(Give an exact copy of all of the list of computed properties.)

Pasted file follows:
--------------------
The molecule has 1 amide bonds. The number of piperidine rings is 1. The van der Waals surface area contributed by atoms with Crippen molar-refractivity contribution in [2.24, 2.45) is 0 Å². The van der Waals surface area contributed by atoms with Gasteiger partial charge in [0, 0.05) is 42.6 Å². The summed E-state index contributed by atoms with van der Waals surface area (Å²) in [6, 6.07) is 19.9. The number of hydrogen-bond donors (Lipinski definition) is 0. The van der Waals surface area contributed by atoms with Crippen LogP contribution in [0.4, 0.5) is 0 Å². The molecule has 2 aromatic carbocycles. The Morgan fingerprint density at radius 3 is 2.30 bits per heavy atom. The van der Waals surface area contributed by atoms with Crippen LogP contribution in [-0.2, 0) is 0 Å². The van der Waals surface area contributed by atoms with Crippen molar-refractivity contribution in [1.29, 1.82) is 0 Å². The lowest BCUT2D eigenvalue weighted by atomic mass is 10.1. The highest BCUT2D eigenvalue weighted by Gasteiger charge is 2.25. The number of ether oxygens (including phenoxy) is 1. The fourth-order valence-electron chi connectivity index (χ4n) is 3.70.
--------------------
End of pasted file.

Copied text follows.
The molecule has 1 amide bonds. The number of piperidine rings is 1. The van der Waals surface area contributed by atoms with Crippen molar-refractivity contribution in [2.24, 2.45) is 0 Å². The van der Waals surface area contributed by atoms with Gasteiger partial charge in [0, 0.05) is 42.6 Å². The summed E-state index contributed by atoms with van der Waals surface area (Å²) in [6, 6.07) is 19.9. The number of hydrogen-bond donors (Lipinski definition) is 0. The van der Waals surface area contributed by atoms with Crippen LogP contribution in [0.4, 0.5) is 0 Å². The molecule has 2 aromatic carbocycles. The Morgan fingerprint density at radius 3 is 2.30 bits per heavy atom. The van der Waals surface area contributed by atoms with Crippen LogP contribution in [-0.2, 0) is 0 Å². The van der Waals surface area contributed by atoms with Crippen molar-refractivity contribution in [1.29, 1.82) is 0 Å². The lowest BCUT2D eigenvalue weighted by atomic mass is 10.1. The highest BCUT2D eigenvalue weighted by Gasteiger charge is 2.25. The number of ether oxygens (including phenoxy) is 1. The fourth-order valence-electron chi connectivity index (χ4n) is 3.70.